Source:thehindubusinessline.com

India’s long-winding negotiations with Russia for accessing its large market for dairy products may finally be nearing an end with the Russian quality control department, FSVPS, agreeing to discuss and examine the independent disease control mechanism adopted by the dairies wanting to export.

Indian officials from the Commerce Ministry, together with top Indian dairy companies such as Amul and Parag, at a recent food fair in Dubai, convinced Russia’s FSVPS to focus on quality control measures adopted by Indian dairies and its effectiveness instead of number of cattle owned by them, a government official told BusinessLine.

“A meeting between FSVPS officials and the Commerce Ministry is scheduled this week where India will explain in detail the disease control and vaccination programmes followed by veterinarians working for dairies in their catchment areas,” the official said.

The Russian officials are also expected to consult their agriculture university on the safety and efficacy of these measures. “They will also be asked to verify and see for themselves that the areas services by the vets have been disease-free,” the official said.

Parag Milk Food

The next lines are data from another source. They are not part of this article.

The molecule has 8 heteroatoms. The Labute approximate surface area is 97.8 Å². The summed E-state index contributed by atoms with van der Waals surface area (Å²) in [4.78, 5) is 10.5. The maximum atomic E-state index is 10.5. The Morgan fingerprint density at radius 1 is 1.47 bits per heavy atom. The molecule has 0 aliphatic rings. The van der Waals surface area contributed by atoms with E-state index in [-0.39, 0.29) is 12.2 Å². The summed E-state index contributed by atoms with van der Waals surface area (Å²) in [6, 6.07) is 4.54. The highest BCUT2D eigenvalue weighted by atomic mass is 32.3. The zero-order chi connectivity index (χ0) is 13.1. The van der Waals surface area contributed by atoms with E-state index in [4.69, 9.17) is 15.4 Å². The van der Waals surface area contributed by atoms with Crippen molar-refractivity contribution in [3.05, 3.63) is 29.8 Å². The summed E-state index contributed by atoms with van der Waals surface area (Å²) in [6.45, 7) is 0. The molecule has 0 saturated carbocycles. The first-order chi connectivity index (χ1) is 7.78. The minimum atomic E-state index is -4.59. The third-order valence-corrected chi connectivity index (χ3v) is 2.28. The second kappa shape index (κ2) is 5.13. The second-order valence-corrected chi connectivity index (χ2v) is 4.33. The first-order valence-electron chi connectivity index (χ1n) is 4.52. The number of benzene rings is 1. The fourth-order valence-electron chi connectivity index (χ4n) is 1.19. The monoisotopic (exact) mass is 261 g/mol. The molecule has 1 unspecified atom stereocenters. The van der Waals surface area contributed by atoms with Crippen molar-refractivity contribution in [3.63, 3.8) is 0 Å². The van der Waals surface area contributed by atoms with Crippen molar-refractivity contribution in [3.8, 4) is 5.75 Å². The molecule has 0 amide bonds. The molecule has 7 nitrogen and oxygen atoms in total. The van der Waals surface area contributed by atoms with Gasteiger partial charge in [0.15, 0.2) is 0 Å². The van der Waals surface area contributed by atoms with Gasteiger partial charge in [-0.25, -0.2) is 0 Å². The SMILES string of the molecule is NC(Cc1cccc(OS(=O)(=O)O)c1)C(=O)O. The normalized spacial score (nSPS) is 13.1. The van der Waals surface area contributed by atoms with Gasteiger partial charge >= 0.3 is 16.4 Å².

Parag Milk Food

Cap on cattles goes
Interestingly, Russia, which had put the condition that it would source cheese from only those dairies that owned at least 1,000 cattle, had agreed to India’s condition that the requirement of a captive cattle farm be reviewed after six months as most dairies did not have such farms. But the Indian government had second thoughts and wanted the issue of captive cattle farms settled before any export happened as it feared that the matter may not be addressed later.

“We told the Russian officials in Dubai that the special relationship between the two countries warranted that it did not insist on a requirement that is unrealistic and can’t be met by most dairies worldwide,” the official said.

India is trying to grab a share of Russia’s annual imports of food items from Western countries, which is to the tune of $40 billion. Since Moscow has banned import of most food products from the West because of acrimony over the on-going Ukrainian crisis, New Delhi wants to cash in on the opportunity.

Comments

comments